Indiahikes has the right to reject trekkers who do not meet our eligibility requirement at the base camp.

In order to be prepared for a high altitude trek, you should have a combination of distance and speed targets.

Repeat Trekker Policy

At Indiahikes, we believe that the mountains hold all the aces. The weather could play spoilsport, the altitude could mess with a trekker, the unpredictability of nature itself could turn against him. Whatever the reason might be, it is never nice to turn away from a trek midway.

In the event that a trekker has to come down without completing your trek, they can always head back to the mountain and do the same trek again. If this happens, trekkers don’t have to pay the trek fee. They have to just make the optional payment for the insurance amount.

On another note, it could also happen that you love a trek so much that you want to go back time and again. Trekkers don’t have to pay the trek fee for repeating a trek.

Note – The Repeat Trekker Policy holds good only for Indian Treks.

Green Trails

Green Trails

We have a strong Green Trails policy at Indiahikes. We do not allow any disposables on the trek, except for toilet rolls (No wet wipes.) Every trekker will be issued an Eco Bag to bring back his / her own litter and dispose of it safely at the end of the trek. All trekkers will follow trail and camp etiquette as instructed by the Trek Leader.

Indiahikes reserves the right to terminate your trek if you're found flouting the rules set by the organisation.

Transport

Transport

Indiahikes will arrange transport from the pick-up point, that is Dehradun Railway Station on Day 1 of the trek. All trekkers must are at Dehradun Railway Station before 6:30 AM. Transport charge to the base camp is Rs.5,500 per SUV. This will be split among all the trekkers. The total distance covered is 188 km and will take 6-7 hours.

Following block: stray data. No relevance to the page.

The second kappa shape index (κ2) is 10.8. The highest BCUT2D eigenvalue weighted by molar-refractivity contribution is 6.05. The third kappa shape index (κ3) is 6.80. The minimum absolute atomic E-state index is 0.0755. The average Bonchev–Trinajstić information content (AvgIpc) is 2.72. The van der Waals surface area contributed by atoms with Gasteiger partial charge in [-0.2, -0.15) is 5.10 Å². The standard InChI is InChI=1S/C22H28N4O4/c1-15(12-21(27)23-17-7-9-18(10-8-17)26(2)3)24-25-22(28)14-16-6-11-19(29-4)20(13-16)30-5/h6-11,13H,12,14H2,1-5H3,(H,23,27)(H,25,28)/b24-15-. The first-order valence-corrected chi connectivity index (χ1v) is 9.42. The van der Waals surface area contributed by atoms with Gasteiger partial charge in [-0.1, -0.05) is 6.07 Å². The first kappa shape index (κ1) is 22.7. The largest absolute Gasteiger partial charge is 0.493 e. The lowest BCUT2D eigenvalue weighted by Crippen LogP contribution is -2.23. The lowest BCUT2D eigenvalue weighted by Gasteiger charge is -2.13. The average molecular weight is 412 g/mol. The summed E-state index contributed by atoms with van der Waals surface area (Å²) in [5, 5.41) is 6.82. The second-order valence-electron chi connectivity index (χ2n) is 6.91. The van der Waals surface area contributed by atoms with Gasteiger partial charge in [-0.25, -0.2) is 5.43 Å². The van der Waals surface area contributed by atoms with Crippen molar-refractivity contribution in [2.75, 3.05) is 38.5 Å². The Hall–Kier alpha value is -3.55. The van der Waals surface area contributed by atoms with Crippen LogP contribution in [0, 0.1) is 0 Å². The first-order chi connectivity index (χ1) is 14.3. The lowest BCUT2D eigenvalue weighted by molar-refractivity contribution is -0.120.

No Smoking and Drinking

No Smoking and Drinking

Smoking and drinking are strictly prohibited on any Indiahikes trek. These are deterrent to your health at high altitude. Anyone found smoking or drinking while on the trek (right from Dehradun) will be asked to end their trek and turn around to the base camp.

I am a first time trekker. Will I be able to do the Gidara Bugyal trek?

I am a first time trekker. Will I be able to do the Gidara Bugyal trek?

The Gidara Bugyal is considered a moderate trek. You start from the basecamp Bhangeli which is at an altitude of 7,520 ft feet and reach an altitude of 13,900 ft feet in a matter of 3 days. On the fourth day, you will be trekking for almost 7 hours. This makes the trek a moderate one. It is a good trek for fit first-timers.

You will need at least 4 weeks of solid preparation for this trek. You can begin preparation by going for brisk walks and then do brisk jogs to improve your cardio. Your target should be to cover 5 km in 35 minutes comfortably by the start the trek.

Will I be able to get mobile connectivity on the trek? Are there any electricity charging points on this trek?

Will I be able to get mobile connectivity on the trek? Are there any electricity charging points on this trek?

You'll get very sketchy network on the trek, if at all. There are no charging points as well on the trek.

Bhangeli is the last point where you'll get mobile network coverage for most operators, that is, BSNL, Vodafone & Airtel.

Can I bring luggage I do not require on the trek and leave them somewhere before the trek begins?

Can I bring luggage I do not require on the trek and leave them somewhere before the trek begins?

Yes, we have an option of leaving behind extra luggage you do not need on the trek, at Bhangeli. Ensure you leave no valuables (laptops, cash, electronics) in this luggage. There is no extra charge for leaving this luggage at the base camp, and you do not have to pre-book it anywhere.

Is there an option to offload my backpack on this trek?

Is there an option to offload my backpack on this trek?

Yes, there is an option to offload your backpack (have a porter carry it for you). This will cost Rs 1250 + 5% GST if you inform us in advance. If you decide to offload once you reach Bhangeli, the amount will be Rs 350 per day inclusive of tax. The offloaded bag should not weigh more than 9 kg. Strolleys, duffel bags, suitcases etc. are not allowed.